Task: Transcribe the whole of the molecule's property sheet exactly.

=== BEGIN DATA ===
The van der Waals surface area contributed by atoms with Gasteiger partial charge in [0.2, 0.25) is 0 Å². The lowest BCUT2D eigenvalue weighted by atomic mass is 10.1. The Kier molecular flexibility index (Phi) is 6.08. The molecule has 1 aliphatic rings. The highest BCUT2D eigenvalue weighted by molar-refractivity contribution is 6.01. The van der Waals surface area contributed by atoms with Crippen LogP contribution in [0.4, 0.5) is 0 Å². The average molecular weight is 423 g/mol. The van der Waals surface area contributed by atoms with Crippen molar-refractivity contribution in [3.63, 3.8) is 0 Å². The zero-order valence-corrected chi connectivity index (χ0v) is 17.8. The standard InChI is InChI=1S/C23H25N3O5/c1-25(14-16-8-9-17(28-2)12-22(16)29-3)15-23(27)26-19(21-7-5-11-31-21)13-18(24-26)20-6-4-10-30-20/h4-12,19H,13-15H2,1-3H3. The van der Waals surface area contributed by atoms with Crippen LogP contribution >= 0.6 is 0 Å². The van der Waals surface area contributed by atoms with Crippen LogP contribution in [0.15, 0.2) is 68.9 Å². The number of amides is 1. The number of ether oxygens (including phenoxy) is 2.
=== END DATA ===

The van der Waals surface area contributed by atoms with Gasteiger partial charge in [0.2, 0.25) is 0 Å². The lowest BCUT2D eigenvalue weighted by atomic mass is 10.1. The Kier molecular flexibility index (Phi) is 6.08. The molecule has 1 aliphatic rings. The highest BCUT2D eigenvalue weighted by molar-refractivity contribution is 6.01. The van der Waals surface area contributed by atoms with Crippen LogP contribution in [0.4, 0.5) is 0 Å². The average molecular weight is 423 g/mol. The van der Waals surface area contributed by atoms with Crippen molar-refractivity contribution in [3.63, 3.8) is 0 Å². The zero-order valence-corrected chi connectivity index (χ0v) is 17.8. The standard InChI is InChI=1S/C23H25N3O5/c1-25(14-16-8-9-17(28-2)12-22(16)29-3)15-23(27)26-19(21-7-5-11-31-21)13-18(24-26)20-6-4-10-30-20/h4-12,19H,13-15H2,1-3H3. The van der Waals surface area contributed by atoms with Crippen LogP contribution >= 0.6 is 0 Å². The van der Waals surface area contributed by atoms with Crippen LogP contribution in [0.15, 0.2) is 68.9 Å². The number of amides is 1. The number of ether oxygens (including phenoxy) is 2.